Photo by Marek Chorzepa
The world that Estonian musician Maria Minerva
inhabits is, by her own admission, highly unpredictable. She gained attention for a string of homespun recordings for the Los Angeles-based Not Not Fun
label in 2011, all released while she was living in London. Minerva headed out of the bedroom and into a proper studio for this year’s Will Happiness Find Me?
That new record is her clearest statement yet, although the music remains a chaotic grab bag of avant and pop influences. The chaos extends to Minerva’s personal life, too. When I talked to her on the phone, she’s trying to hail a cab in San Francisco to find a bank in which to deposit her tour profits. “We got robbed yesterday, so I’m doing damage control,” she says.
The fruitless search for a bank causes her to wander the streets, allowing her to pause and reflect on how the predicament mirrors her general existence. “I don’t know where I am,” she says. “This is an example of my everyday life. I’m just going somewhere without knowing where I’m going to.”
Are you living in New York now?
No, I’m not living anywhere to be honest with you. I came here and I went to Australia from London. When I finish this tour it’s very likely that I’m going to stay in New York because I’ve got recording to do and I’m doing more shows. The CMJ show is the last show of my current tour, but there are so many places I haven’t been to that I want to go to.
Is this your first time touring the States?
Yeah, it’s my first time. For many people it’s a very small step, but for me it’s really huge. I always wanted to come to the States and to be able to tour and see it like that. It’s kind of amazing. I’ve been to so many places already. It’s been great, it’s been crazy. Like I said, we got robbed, but otherwise it’s been fascinating.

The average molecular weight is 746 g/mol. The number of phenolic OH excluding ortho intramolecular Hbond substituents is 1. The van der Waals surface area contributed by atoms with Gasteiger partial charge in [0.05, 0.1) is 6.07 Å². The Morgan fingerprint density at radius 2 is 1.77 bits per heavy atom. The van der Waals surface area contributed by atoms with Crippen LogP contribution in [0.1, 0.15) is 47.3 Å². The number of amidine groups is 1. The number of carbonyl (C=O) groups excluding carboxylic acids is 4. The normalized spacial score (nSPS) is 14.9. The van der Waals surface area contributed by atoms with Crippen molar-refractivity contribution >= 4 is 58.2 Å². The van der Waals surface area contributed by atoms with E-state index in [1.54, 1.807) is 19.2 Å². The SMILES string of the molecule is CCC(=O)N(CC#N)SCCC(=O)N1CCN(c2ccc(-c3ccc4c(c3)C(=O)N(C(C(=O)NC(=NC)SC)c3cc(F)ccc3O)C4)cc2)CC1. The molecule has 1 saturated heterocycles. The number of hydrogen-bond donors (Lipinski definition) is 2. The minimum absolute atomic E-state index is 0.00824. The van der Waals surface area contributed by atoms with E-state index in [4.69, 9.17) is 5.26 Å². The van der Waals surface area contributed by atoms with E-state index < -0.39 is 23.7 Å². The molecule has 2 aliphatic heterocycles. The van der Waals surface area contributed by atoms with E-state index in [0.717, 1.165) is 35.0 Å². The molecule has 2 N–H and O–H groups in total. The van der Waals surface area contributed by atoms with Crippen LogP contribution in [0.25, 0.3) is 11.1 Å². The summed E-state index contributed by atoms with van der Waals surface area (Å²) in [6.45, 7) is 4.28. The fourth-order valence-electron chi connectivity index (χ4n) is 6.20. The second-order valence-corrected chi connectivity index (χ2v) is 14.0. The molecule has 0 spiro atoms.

What happened when you got robbed?
We were just loading in. We were like idiots. I think the car was open for 30 seconds, and someone saw us doing it and then jumped into the back of the car and took whatever they could take. Which was less than usual because we were just loading in our gear. I was lucky because they didn’t see my purse full of cash that I had.
How did you end up living in London?
I wanted to study at Goldsmiths, but I wanted to get away from home as well. So I applied to Goldsmiths and UCL, and I almost went to UCL. At Goldsmiths I met so many wonderful people. It was pretty much a magical year. It wasn’t so much about studies. It was more all about realizing how you can move from a country and have something to talk about with someone from Egypt and someone from Latin America and someone from California. It was pretty wonderful. I was also working and never had time to properly do anything. But I managed to do my degree and release six albums while I was in London. So I think it wasn’t that bad [laughs
And you interned at The Wire magazine in London.
That was actually a bit before. That was like my separation summer. I was there for one summer way before I moved to London. I moved to London because my friend invited me over and I had nothing to do. That was my last year at college in Estonia. So I went to London, didn’t have any money, didn’t have any plans or a place to live. I was in East London, and I walked into The Wire
magazine’s office, and I just said: “I want to intern.” And they took me. It was pretty cool.
Did working there have an effect on your music?
I don’t think it influenced me directly. I was dealing with issues such as how to speak English, just getting used to how England works, being around English people. In terms of music making, I did actually start making music around the same time. I didn’t really have anything to do in London except sit at home and make music, which is how I started.
How does it feel to read things people have written about your music?